“Did any of you read yesterday’s article by Sarah Boseley in The Guardian? If not you should. Almost all the points she makes about HIV, hepatitis C and cancer therapies are relevant to the management of multiple sclerosis (MS). The issues in the disease areas discussed in this piece dovetail to some extent with our off-label prescribing initiative and the Barts-MS essential off-label DMT list.”
Sarah Boseley. Big Pharma’s worst nightmare. The Guardian, Tuesday 26 January 2016.
“I assume most of you have read my previous posts on this issue that provide some context; firstly my reflections on my sabbatical visit to South Africa and my latest New Year’s resolution post. Over the last few week’s I have been trying to get support for this initiative from several of the MS charities and seem to have hit a brick wall. In short, most of the charities are not keen to endorse off-label prescribing. I get the sense the charities have concerns about undermining the bureaucratic decisions of esteemed bodies such as the EMA, FDA and NICE who make judgement calls based on the benefits and risks of drugs, and in the case of NICE their cost-effectiveness. I see the Charity’s point in relation to the off-label promotion of drugs that have been rejected by these organisations in the past. However, most of the proposed DMTs on our essential drug list have never been submitted to the EMA and FDA for approval in MS. Some of my colleagues have argued that most of these charities are conflicted as they receive some support from Pharma. This is a possibility, but their primary responsibility has to be to their constituents, which are pwMS in rich-countries, and not to pwMS in resource-poor countries.”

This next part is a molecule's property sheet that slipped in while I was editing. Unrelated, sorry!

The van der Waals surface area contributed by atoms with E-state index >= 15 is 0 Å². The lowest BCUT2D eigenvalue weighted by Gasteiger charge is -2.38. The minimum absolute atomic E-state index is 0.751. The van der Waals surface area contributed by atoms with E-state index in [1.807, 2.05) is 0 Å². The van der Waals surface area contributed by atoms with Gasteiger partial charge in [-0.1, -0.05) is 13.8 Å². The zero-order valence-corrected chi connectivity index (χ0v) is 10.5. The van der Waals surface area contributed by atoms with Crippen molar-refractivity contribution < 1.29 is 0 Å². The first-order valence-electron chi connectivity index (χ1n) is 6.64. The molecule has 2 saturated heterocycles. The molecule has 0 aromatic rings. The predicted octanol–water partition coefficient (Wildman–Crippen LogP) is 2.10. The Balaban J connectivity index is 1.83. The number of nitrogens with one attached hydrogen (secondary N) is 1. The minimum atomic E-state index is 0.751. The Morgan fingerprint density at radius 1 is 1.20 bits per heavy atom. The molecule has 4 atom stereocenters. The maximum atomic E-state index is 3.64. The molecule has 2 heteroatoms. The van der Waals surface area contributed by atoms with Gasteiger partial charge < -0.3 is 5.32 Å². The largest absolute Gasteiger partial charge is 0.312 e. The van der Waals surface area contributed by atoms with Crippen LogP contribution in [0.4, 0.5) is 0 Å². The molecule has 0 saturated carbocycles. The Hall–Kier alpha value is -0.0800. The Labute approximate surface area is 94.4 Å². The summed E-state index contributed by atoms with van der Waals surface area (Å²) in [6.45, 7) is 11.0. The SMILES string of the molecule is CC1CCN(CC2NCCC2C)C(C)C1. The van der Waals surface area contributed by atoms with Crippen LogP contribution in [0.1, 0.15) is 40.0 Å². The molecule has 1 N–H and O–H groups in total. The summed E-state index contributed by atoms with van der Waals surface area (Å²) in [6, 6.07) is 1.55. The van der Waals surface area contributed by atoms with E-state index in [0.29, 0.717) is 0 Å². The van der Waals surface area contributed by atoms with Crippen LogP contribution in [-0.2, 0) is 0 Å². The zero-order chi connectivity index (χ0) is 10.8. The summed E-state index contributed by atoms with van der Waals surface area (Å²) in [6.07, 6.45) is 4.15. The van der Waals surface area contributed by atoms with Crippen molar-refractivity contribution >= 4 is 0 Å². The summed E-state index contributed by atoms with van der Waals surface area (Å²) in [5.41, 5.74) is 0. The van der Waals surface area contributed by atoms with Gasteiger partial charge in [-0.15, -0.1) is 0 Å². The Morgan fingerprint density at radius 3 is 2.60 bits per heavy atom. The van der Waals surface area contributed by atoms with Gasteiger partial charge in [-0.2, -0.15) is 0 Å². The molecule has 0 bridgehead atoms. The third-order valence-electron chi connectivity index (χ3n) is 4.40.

“Another route to getting wide acceptance of off-label prescribing would be via the WHO essential drugs list. I am aware this was recently tired for azathioprine and failed. I suspect MS is not on the WHO radar; we need to change this. I have recently been asked to join a working group of the MSIF that will address this issue.”
“Some of the charities are however prepared to work with the Pharmaceutical industry to get affordable drug access schemes implemented in countries with unmet need. The latter however, requires logistics, time and money and it may be difficult to implement across the globe simultaneously. In addition, drug access schemes are unlikely to be implemented in middle income countries where there are established and profitable private healthcare markets, but still a large unmet need for large sections of the population that are not insured (e.g. South Africa, Egypt, etc.).”
“It is great to see that majority of you who responded to our off-label prescribing survey support the practice. Thank you we find this reassuring and hopefully we can extend this to our colleagues, politicians and other stakeholders. If we don’t it is pwMS living with untreated active MS who will pay the price.”
“At Barts-MS we need your help and are appealing to people who are interested in helping with this initiative to contact us. Please remember that outside of developed countries there is a massive unmet need with regard to the diagnosis and management of MS; we can do something about it. If you are interested in helping can you please sign-up to our initiative. Thank you.”